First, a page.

Sunday, August 29, 2010

Endorsement: Sonia Chang-Diaz

With the State House in the background, the hosts of a recent meet and greet for State Senator Sonia Chang-Diaz gather around the candidate. From left to right: Myrialis Moran-Nieves, Dave Greenwold, Kim Jennings, Khadijah Britton, Sen. Sonia Chang-Diaz, me, Pat McDonough and Pat Amend.
On a Beacon Hill rooftop
August 26, 2010

It's hard to be an elected official right now. It's especially hard to be a first-term elected official. I kind of get the feeling when State Senator Sonia Chang-Diaz took office less than two years ago, she realized she didn't have time to rest on her laurels. It's been a whirlwind several months, during which time my State Senator has not stood still. Just this summer she stood shoulder-to-shoulder with Gov. Deval Patrick when he signed into law CORI reform, something desperately needed. CORI is a process by which information about arrests is kept available to potential employees; the reform bill shortened the time such information is kept.

There's so much more for the young Chang-Diaz to do, and she has the same energy level as when I first met her back in 2008. I am voting to send her back for (at least) two more years, most immediately in the Mass. State Primary on September 14.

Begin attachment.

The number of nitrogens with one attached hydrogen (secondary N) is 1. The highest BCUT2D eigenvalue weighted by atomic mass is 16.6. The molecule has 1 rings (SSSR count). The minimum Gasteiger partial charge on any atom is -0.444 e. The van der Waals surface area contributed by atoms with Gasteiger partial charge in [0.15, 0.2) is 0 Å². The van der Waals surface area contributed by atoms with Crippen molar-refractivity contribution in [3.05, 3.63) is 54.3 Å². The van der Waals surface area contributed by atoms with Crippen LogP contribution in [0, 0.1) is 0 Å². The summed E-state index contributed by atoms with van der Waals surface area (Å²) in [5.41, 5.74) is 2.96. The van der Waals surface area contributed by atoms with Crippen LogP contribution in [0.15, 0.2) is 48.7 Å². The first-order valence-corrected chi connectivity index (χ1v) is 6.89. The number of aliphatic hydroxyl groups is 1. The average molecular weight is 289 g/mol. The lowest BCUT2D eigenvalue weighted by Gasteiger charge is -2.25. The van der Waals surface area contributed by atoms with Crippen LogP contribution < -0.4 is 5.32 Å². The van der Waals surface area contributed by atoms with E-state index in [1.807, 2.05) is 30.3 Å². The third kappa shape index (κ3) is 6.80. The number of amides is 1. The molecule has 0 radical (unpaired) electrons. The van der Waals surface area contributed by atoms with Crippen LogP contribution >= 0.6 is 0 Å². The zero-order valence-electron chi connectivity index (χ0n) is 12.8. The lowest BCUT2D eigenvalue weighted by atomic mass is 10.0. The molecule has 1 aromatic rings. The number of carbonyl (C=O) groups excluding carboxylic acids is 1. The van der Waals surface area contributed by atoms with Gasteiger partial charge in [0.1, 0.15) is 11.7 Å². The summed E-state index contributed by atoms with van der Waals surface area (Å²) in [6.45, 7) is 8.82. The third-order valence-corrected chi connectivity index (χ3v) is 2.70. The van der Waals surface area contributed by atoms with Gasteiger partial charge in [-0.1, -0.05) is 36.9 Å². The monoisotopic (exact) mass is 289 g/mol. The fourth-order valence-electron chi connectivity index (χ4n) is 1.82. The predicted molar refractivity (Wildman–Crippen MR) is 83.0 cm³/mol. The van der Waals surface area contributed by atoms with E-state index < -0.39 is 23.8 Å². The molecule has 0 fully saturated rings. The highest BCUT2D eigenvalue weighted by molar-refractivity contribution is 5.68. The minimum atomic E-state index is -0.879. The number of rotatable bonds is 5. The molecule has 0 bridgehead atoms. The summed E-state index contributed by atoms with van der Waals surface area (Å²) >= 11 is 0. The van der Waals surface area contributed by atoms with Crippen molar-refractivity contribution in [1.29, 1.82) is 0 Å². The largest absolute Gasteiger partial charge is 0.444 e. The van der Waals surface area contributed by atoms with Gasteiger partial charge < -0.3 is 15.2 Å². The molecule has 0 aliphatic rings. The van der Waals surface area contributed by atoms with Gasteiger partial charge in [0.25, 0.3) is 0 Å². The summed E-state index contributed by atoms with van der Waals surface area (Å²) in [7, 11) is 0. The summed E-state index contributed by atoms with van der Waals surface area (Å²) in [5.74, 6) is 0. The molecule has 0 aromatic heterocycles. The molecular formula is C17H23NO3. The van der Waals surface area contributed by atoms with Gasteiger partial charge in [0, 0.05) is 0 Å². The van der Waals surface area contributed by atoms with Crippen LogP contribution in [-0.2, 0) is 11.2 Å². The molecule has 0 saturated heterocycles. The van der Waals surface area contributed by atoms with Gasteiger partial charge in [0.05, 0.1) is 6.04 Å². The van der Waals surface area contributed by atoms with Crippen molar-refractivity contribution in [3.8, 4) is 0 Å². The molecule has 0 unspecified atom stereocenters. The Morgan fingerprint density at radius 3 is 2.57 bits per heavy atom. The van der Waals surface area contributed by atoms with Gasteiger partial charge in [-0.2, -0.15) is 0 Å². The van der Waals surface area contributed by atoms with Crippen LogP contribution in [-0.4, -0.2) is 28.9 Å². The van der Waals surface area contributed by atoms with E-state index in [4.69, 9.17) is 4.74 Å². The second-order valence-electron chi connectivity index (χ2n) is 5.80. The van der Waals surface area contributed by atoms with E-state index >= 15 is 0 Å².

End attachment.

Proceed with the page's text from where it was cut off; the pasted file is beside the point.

What I have learned while Sonia has been in the Senate is that while her district is the most diverse in the state, its residents really do share a lot of similar priorities and concerns. We all want better schools. We all want safe streets. We all want an economic environment where everyone who wants a job can find one. We all want to raise families in the city.

A former schoolteacher, Sen. Chang-Diaz shares these priorities. She has ideas for improving public schools throughout Massachusetts, and in Boston specifically. She is focused on the root causes of youth violence in the city. On a much more tactical level, Sonia is against casinos in Massachusetts, because she knows they draw revenue disproportionately from the poor and do not spur economic activity outside of the casino walls.

Beyond her stances on issues, Chang-Diaz represents a new type of elected official in Boston. She has the courage and integrity to say what she believes and stand by her beliefs, even if this "say it like it is" approach doesn't make everyone happy. I think we need to see a lot more outward courage in our elected officials, especially when the cause is right. For Sonia, her causes are ones I agree with. And I like that she will be on Beacon Hill fighting for them on my behalf.

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